As I mentioned earlier, you guys need to reconsider what "treat as plan xml" means. You are currently assuming it means more than it is specified to mean and are running into some of the problems with that assumption. There is simply no guarantee that all existing or future XML languages have to use a specific namespace as their root element. See XSLT or RDF/XML. I think the correct approach here that will cause the least harm, is to turn off namespace dispatching for application/xml, and only enable it for those XML languages that have specified its use or else for which a majority of implementations agree to use it. I suppose application/xhtml+xml might be at that point already, but haven't done any testing recently.
> you guys need to reconsider what "treat as plan xml" means That's really outside the scope of this bug. If you have a problem with the way application/xml is handled, file a separate bug. In any case, this is not relevant to the issue I raise in comment 45 paragraph 2. > There is simply no guarantee that all existing or future XML languages have to > use a specific namespace as their root element That's fine; nowhere do we make the assumption that they have to do so. > turn off namespace dispatching for application/xml We don't perform "namespace dispatching". What we _do_ do is that if a document is dealt with via parsing into a DOM and then rendering the DOM then we use the semantics and default presentation defined by the namespaces for the elements in that DOM. It sounds like you think that application/xml should not be parsed into a DOM and presented this way. As I said, that's a separate issue from this bug. The only root element namespaces that are special-cased in any of this process are the XUL and SVG ones, because those don't use the CSS formatting model for the document and hence have to have different formatting objects created for the root element (e.g. no viewport scrollbars for XUL).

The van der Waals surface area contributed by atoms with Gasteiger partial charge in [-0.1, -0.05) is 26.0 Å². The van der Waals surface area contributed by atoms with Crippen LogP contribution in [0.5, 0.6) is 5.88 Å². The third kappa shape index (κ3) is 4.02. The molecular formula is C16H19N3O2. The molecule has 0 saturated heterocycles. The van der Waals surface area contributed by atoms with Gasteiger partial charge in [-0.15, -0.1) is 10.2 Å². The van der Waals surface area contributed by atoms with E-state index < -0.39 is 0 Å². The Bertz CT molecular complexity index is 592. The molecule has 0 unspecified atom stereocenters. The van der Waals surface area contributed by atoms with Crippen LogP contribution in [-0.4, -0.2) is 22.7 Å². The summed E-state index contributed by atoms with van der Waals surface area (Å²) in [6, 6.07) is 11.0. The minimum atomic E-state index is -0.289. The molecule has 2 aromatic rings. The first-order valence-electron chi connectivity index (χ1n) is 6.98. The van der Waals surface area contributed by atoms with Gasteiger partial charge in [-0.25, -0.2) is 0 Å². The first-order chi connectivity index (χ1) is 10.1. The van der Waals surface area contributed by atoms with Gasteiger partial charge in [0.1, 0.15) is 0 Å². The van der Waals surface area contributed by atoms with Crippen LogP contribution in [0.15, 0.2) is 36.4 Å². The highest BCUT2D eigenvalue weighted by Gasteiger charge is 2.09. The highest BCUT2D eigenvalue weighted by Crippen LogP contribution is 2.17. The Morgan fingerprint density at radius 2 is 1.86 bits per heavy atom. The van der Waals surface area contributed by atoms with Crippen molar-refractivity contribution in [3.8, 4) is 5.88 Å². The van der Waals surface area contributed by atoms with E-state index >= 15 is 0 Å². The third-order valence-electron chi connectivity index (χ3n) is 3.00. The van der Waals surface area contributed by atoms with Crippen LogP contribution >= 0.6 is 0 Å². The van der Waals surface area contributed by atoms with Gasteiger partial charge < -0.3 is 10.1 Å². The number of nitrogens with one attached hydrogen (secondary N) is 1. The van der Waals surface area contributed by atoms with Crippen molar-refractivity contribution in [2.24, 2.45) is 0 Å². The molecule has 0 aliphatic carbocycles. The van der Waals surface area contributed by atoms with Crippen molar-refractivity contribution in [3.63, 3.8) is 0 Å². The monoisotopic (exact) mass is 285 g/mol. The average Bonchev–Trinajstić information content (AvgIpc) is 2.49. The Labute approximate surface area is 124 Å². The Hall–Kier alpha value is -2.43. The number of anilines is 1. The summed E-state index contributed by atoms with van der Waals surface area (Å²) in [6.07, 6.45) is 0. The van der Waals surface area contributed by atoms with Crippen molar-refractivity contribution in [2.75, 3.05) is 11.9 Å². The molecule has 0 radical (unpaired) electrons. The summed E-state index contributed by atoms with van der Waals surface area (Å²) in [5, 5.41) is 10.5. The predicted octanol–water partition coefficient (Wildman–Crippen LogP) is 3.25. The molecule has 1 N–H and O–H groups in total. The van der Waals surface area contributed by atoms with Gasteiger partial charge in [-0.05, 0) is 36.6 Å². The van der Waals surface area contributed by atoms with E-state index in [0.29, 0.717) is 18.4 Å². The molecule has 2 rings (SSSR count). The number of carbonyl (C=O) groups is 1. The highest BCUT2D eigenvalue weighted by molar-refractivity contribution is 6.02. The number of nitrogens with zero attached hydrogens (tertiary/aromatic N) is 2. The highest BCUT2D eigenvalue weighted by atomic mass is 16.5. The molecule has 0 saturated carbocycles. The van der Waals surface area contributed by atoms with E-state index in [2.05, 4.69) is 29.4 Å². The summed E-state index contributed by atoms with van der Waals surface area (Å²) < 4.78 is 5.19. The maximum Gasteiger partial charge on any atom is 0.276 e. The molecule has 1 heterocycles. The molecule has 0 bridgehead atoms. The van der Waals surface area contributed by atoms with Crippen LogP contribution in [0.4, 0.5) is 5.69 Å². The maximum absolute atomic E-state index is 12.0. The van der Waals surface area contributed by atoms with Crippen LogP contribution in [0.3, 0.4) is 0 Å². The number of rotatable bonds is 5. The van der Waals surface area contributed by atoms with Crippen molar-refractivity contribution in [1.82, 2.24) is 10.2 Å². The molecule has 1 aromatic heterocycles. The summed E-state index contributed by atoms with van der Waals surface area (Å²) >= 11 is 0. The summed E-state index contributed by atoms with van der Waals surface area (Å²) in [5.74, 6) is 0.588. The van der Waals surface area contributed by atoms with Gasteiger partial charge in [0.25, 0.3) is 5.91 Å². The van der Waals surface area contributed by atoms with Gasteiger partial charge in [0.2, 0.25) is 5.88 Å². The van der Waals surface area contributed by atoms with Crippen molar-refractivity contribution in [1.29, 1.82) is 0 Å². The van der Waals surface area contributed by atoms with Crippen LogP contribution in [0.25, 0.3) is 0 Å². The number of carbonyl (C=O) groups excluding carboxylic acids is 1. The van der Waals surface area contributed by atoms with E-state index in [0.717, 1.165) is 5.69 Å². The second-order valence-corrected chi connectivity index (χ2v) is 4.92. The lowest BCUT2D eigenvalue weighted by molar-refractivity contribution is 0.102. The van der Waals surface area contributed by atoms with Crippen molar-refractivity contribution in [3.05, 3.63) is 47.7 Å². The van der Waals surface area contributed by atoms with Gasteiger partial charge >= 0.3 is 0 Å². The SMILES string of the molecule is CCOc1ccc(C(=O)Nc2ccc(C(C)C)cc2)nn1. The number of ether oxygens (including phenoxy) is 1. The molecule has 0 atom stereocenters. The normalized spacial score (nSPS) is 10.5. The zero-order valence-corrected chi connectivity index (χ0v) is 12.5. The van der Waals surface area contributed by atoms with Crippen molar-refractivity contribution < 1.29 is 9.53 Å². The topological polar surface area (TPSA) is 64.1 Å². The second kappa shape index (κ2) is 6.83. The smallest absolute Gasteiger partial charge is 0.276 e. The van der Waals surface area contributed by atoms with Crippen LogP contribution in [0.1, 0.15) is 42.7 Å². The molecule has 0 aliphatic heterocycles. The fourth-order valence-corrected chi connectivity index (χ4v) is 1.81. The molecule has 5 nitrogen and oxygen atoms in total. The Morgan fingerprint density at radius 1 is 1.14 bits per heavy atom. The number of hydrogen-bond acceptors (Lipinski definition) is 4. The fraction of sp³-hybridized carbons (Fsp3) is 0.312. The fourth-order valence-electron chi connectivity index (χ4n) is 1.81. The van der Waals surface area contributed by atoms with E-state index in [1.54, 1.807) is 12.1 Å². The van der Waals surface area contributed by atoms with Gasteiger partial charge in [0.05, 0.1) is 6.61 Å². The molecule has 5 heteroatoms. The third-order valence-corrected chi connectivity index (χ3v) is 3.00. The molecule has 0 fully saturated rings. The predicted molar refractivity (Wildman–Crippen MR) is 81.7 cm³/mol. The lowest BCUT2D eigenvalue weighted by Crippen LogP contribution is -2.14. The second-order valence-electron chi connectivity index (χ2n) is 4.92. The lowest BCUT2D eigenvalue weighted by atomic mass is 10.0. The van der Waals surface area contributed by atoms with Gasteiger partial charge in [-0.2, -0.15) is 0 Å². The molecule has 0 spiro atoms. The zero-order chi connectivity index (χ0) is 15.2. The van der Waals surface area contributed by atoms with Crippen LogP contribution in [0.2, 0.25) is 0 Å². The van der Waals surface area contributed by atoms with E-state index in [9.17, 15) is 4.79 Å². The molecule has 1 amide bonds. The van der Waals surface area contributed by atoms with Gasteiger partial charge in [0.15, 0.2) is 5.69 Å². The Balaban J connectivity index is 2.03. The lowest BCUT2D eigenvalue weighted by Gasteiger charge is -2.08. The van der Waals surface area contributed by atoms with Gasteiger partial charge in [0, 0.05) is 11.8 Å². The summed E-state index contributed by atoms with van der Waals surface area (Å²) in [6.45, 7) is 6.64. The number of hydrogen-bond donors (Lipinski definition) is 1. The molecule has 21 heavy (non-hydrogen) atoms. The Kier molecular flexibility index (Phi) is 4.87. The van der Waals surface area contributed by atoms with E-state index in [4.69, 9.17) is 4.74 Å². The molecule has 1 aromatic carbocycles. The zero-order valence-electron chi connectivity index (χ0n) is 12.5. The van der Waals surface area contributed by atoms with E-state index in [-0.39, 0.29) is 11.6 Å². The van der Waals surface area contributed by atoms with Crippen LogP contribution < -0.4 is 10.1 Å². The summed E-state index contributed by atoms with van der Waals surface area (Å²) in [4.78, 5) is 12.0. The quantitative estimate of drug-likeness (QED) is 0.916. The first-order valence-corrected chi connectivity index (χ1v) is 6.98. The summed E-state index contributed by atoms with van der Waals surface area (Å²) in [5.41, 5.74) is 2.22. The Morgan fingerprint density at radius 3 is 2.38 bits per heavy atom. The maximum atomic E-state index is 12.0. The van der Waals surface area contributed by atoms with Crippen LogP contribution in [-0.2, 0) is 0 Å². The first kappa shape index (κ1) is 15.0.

Created attachment 412635 [details] [diff] [review] First approach: "*/*+xml" => "application/xml" (In reply to comment #45) > You wouldn't need that if you just moved that block lower down in the function > (after the "fifth step" part, and right before we'd go out to the helper app > service). I moved this block, but then I only try step 1 again with this "application/xml" type. I would have imagined that I also need to try the other steps 2-5... > Though even that is somewhat questionable: if I have a helper app for a > particular +xml type, should we use that helper app, or treat the data as plain > xml? But that's a question about the basic goals of this bug... If displaying the xml tree is the fallback when we don't know at all what to do with a document, then I suppose that an available helper app should be used instead. However, the author of an XML document may also provide a stylesheet with his document, and in that case he certainly expects that his document is displayed by the browser...